How to Measure Marketing Campaigns Online
Guest Blogger – Brandon Coppernoll is the web solutions architect at Ball State University. He has 5 years of experience in web development, content management, and content management systems. He currently assesses and aligns marketing and communication needs with functional and technical requirements to ensure solutions meeting communications goals.
Recently, I have participated in a discussion on how to include measurement of analytical data from internet marketing efforts. With tools like Google Analytics, there are countless possibilities on how and what to measure. Campaigns can include a blog, social media, video, print, and even the traditional website. How can you measure all of these different tactics to create a full view of your campaign?
Tools are irrelevant. The process in which you define and measure the goal is what is important. There are hundreds of tools that do similar things to fit your style. The importance is how you want to measure your marketing data.
Here are some tips on how to set up measurements for marketing campaigns online:
Brainstorm with your team
Put a list together of all your upcoming marketing campaigns. Leave no campaigns off the table. Pick a campaign that has a variety of tactics being used: blog, print, video, social media, email marketing, or other marketing vehicles.
Take objectives and translate
What are your campaign objectives? Is it to increase sales via your shopping cart? Is it to have more users register their products? Do you want more members for your website? Are you promoting white papers? The goals you measure must be measurable through online transactions. A transaction does not have to be monetary. A transaction can simply be the exchange of information.
Now that you know your online objectives, you can define the tactics you are implementing. This can be hundreds of combinations, but the key is to identify where the tactic originates. For example, if you have a specific URL published in your print pieces, be sure to trigger your system to identify when that URL is used to append the analytical code. This is an easy way to track success in print. If you have content coming from social media, identify what networks you are using and what content you’re promoting.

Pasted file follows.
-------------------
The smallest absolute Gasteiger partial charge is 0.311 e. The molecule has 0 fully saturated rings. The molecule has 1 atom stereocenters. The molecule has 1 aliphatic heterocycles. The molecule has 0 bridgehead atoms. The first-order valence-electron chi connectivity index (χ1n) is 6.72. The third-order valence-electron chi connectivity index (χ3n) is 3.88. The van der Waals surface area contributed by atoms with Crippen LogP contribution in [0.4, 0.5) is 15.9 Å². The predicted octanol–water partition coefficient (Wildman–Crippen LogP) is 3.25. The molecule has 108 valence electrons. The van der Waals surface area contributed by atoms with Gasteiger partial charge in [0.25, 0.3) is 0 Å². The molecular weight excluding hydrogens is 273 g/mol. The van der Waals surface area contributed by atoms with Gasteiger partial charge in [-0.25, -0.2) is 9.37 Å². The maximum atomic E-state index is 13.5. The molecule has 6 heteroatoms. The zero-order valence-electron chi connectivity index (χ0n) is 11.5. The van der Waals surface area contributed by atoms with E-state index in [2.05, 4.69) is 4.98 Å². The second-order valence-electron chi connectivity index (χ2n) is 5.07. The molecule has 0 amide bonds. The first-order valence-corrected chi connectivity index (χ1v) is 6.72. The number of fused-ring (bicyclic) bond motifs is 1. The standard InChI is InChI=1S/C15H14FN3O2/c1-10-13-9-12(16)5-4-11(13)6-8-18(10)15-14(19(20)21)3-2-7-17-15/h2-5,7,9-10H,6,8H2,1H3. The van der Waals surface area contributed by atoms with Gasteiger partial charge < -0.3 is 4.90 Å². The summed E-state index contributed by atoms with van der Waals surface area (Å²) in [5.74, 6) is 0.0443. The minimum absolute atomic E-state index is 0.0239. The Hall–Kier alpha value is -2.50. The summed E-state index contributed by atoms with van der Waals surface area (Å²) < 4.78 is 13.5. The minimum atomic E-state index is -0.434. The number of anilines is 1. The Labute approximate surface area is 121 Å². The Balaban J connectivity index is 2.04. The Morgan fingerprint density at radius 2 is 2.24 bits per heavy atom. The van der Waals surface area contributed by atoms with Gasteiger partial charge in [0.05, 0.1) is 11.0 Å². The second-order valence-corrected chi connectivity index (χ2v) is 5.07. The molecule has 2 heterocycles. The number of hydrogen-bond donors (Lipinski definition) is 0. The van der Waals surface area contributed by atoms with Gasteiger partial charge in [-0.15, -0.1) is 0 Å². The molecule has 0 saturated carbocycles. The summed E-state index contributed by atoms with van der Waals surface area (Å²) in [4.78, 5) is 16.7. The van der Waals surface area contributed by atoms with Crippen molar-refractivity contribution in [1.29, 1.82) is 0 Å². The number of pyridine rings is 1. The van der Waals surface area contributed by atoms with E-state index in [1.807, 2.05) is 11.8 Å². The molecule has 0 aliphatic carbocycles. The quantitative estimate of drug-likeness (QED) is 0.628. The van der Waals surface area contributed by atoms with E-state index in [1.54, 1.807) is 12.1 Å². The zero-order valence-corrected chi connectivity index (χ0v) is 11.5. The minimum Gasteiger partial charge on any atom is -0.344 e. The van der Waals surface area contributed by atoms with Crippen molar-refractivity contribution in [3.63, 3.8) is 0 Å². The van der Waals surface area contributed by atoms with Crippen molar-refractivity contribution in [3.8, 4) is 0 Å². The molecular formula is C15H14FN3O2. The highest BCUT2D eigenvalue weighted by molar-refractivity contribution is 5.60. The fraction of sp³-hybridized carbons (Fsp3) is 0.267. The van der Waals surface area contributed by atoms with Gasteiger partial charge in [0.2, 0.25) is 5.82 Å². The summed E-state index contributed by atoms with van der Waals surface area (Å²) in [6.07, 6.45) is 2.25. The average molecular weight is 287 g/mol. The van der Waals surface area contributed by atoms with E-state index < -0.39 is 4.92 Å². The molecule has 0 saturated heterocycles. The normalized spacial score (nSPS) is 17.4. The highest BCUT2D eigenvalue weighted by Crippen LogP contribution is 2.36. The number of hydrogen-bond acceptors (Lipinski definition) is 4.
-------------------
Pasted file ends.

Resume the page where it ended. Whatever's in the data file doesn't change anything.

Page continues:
You may have all your objectives, tactics, and metrics defined, but the most important step is creating the content that will get you results. Online content should focus on your target audience with a emphasis on keywords (which may be defined by your campaign). Included in your content should be the links, images, and media which will direct your users to where you need them go to lead them to your online objectives.
Measure and adjust
You’re not done with your marketing campaign yet. An analyst who understands reading web metrics is valuable in not only helping you define the metrics you wish to measure, but they are great for analyzing the data and suggesting next steps. If your campaign is short, take note on methods that met or exceed expectations. Do not underestimate the value of learning why other tactics did not work. If your campaign is long, schedule a monthly meeting with your team to evaluate the progress of the different tactics. Discuss why some may be working while others are not. Making modifications to them and execute. When you meet again you have a benchmark to measure against to see if you’re succeeding in your plan.
The hardest campaign to execute is the first. Once you run through this process a few times you’ll realize you’re measuring multiple campaigns. Eventually you may have all your internet marketing efforts in neatly wrapped online campaign format for measurement. This is why I don’t believe it matters which tool(s) you use. The most important part is the process. Find the process that works for your team, and you will have a great start to succeed.
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